By Mishio Suzuki / Yomiuri Shimbun Senior WriterIn front of an audience mostly of children, a man with an Afro hairstyle began singing on stage, although he looked somewhat perplexed. He also tilted his head to one side at times, but his singing voice was powerful and grabbed the hearts of the audience.
It was spring in 1981. I was 16 and saw this performance at Toshimaen amusement park in Nerima Ward, Tokyo. At the time, I thought, “Someday I’ll talk to this singer about today.” I had no reason to believe this, but I was convinced I would.
The man is Akira Kushida, a popular anison singer who has sung the theme songs for “Kinnikuman” (Mr. Muscleman), “Uchu Keiji Gavan” (Space Sheriff Gavan) and many other anime and tokusatsu dramas (sci-fi superhero dramas with special effects). He’s popular in Japan and with a worldwide audience.
Kushida is particularly loved in Brazil, where many young people sing his anime and tokusatsu drama theme songs, as well as his other songs from those shows.
Kushida started out singing R&B and other songs for adult audiences. He made his debut as an anime/tokusatsu song performer when he sang the theme song of the drama “Taiyo Sentai Sun Vulcan.” The concert in Toshimaen in 1981 was the first public performance of that song.
After 2000, I finally met Kushida for real. The opportunity came through someone I worked with on a tokusatsu event I had organized. We were both surprised at a “reunion” that seemed predestined. When I told him about that day at Toshimaen, he said he remembered the occasion very well.
“The audience was different from the people I usually sang for, and I wasn’t used to singing to a recorded accompaniment then, either,” he said with a shy smile.
Kushida said he was struggling at that time because he still didn’t know how to sing a superhero song in a cool way, such as singing the lyrics with clear diction. Now Kushida is a giant of superhero songs, with many hits to his name. “I like heroes as well as hero songs,” he said.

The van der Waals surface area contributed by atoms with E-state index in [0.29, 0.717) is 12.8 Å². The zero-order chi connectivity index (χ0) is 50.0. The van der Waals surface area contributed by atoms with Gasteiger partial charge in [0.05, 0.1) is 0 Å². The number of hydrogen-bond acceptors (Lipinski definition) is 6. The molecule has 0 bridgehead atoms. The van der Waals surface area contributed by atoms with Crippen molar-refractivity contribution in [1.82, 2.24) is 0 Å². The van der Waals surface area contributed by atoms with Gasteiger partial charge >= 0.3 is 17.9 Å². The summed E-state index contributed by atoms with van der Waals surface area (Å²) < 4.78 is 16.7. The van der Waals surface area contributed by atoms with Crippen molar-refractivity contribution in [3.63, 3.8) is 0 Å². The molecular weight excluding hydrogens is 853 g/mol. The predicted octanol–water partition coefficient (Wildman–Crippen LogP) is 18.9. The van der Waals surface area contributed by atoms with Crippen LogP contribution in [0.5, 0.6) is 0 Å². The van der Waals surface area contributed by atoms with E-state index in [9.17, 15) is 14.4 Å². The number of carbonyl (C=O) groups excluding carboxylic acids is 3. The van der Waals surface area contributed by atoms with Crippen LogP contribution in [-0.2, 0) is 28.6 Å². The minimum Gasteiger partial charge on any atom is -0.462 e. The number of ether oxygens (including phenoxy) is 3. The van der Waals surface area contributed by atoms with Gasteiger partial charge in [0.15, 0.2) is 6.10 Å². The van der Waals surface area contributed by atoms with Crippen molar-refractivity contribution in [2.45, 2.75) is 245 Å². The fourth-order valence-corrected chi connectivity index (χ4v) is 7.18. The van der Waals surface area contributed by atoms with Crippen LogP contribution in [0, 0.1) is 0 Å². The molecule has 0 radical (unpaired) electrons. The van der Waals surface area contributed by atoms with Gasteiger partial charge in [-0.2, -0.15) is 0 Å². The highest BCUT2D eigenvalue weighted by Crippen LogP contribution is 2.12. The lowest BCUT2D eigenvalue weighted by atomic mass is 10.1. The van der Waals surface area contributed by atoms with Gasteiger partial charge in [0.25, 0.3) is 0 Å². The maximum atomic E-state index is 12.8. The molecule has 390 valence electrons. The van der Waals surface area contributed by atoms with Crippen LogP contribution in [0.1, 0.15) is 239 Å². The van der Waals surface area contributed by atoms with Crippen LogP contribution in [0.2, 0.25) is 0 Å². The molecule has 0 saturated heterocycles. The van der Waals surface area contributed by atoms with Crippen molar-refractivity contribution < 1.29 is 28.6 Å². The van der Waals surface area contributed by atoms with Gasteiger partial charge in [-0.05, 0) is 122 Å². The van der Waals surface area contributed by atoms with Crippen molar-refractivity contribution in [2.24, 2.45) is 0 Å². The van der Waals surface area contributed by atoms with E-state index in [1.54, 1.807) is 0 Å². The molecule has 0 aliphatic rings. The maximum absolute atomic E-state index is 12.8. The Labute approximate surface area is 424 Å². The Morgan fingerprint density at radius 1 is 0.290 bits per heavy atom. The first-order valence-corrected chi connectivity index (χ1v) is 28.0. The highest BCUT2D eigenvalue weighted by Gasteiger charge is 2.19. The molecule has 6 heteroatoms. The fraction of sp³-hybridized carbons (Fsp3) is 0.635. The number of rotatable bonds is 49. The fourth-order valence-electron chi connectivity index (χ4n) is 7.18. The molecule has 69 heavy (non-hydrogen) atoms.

He said it was important to act like a hero himself when singing a hero song. To be as close to a hero as possible, at least in appearance, he never misses his daily workout. He said he does 1,000 sit-ups every day. Isn’t that amazing?
Kushida also emphasizes the importance of tenderness in superhero songs.
“Sure, you have to express the power of a hero, but I also want to add tenderness to the songs,” he said. “Heroes aren’t just strong. They’re kindhearted, too. They care for other people tenderly. Take the songs from ‘Sun Vulcan.’ They are not just powerful, there’s also warmth to them, right?”
On Feb. 20, Kushida will hold a concert titled “Hero-tachi no Oenka” (Songs to cheer heroes) at Yomiuri Otemachi Hall in Chiyoda Ward, Tokyo.
He’ll be joined by anison singers Hideaki Takatori and Yohei Onishi. When I booked the two for the concert, which I organized, nothing was in the pipeline, but they’ve since been assigned to sing the opening and ending theme songs of the new tokusatsu drama “Dobutsu Sentai Zyuohger” (Animal squadron Zyuohger), respectively. The drama, the latest in the Super Sentai superhero drama series, will be aired from Sunday.
Zettoki, a band led by Takatori, will also join the concert. With the band’s original performance, the opening and ending themes of “Zyuohger” — pronounced “juh-oh-jah” — will have their first public performances in their full versions.
I highly recommend this concert to people who want to be encouraged by the power of superhero songs, and to those who want to be comforted by their tenderness. Visit yomi.otemachi-hall.com/event/event_2759.html for more information.
Suzuki is a senior writer of The Yomiuri Shimbun’s Digital Media Bureau and an expert on tokusatsu superhero films and dramas. She runs a talk event with tokusatsu performers and anime/tokusatsu song singers.Speech